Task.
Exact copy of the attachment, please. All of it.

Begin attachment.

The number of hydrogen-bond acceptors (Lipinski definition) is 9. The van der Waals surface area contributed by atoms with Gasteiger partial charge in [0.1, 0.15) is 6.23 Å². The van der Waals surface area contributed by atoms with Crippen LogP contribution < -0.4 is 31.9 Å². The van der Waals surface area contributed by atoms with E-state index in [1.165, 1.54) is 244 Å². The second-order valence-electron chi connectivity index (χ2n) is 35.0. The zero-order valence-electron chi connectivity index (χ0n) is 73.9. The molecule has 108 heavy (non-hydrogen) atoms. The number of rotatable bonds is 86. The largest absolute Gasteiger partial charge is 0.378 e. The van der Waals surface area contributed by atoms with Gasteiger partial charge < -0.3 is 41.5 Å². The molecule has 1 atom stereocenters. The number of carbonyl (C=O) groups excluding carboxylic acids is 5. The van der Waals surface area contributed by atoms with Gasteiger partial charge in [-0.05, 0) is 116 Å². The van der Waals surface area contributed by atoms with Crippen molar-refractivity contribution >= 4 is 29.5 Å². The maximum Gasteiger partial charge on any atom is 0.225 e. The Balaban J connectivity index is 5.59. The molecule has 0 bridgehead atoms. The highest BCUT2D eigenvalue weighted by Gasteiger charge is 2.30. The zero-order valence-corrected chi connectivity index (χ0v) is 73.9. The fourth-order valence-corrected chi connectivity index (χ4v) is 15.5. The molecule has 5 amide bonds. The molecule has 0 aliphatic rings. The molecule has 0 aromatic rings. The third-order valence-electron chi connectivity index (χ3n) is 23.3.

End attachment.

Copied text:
The number of hydrogen-bond acceptors (Lipinski definition) is 9. The van der Waals surface area contributed by atoms with Gasteiger partial charge in [0.1, 0.15) is 6.23 Å². The van der Waals surface area contributed by atoms with Crippen LogP contribution < -0.4 is 31.9 Å². The van der Waals surface area contributed by atoms with E-state index in [1.165, 1.54) is 244 Å². The second-order valence-electron chi connectivity index (χ2n) is 35.0. The zero-order valence-electron chi connectivity index (χ0n) is 73.9. The molecule has 108 heavy (non-hydrogen) atoms. The number of rotatable bonds is 86. The largest absolute Gasteiger partial charge is 0.378 e. The van der Waals surface area contributed by atoms with Gasteiger partial charge < -0.3 is 41.5 Å². The molecule has 1 atom stereocenters. The number of carbonyl (C=O) groups excluding carboxylic acids is 5. The van der Waals surface area contributed by atoms with Gasteiger partial charge in [-0.05, 0) is 116 Å². The van der Waals surface area contributed by atoms with Crippen molar-refractivity contribution >= 4 is 29.5 Å². The maximum Gasteiger partial charge on any atom is 0.225 e. The Balaban J connectivity index is 5.59. The molecule has 0 bridgehead atoms. The highest BCUT2D eigenvalue weighted by Gasteiger charge is 2.30. The zero-order valence-corrected chi connectivity index (χ0v) is 73.9. The fourth-order valence-corrected chi connectivity index (χ4v) is 15.5. The molecule has 5 amide bonds. The molecule has 0 aliphatic rings. The molecule has 0 aromatic rings. The third-order valence-electron chi connectivity index (χ3n) is 23.3.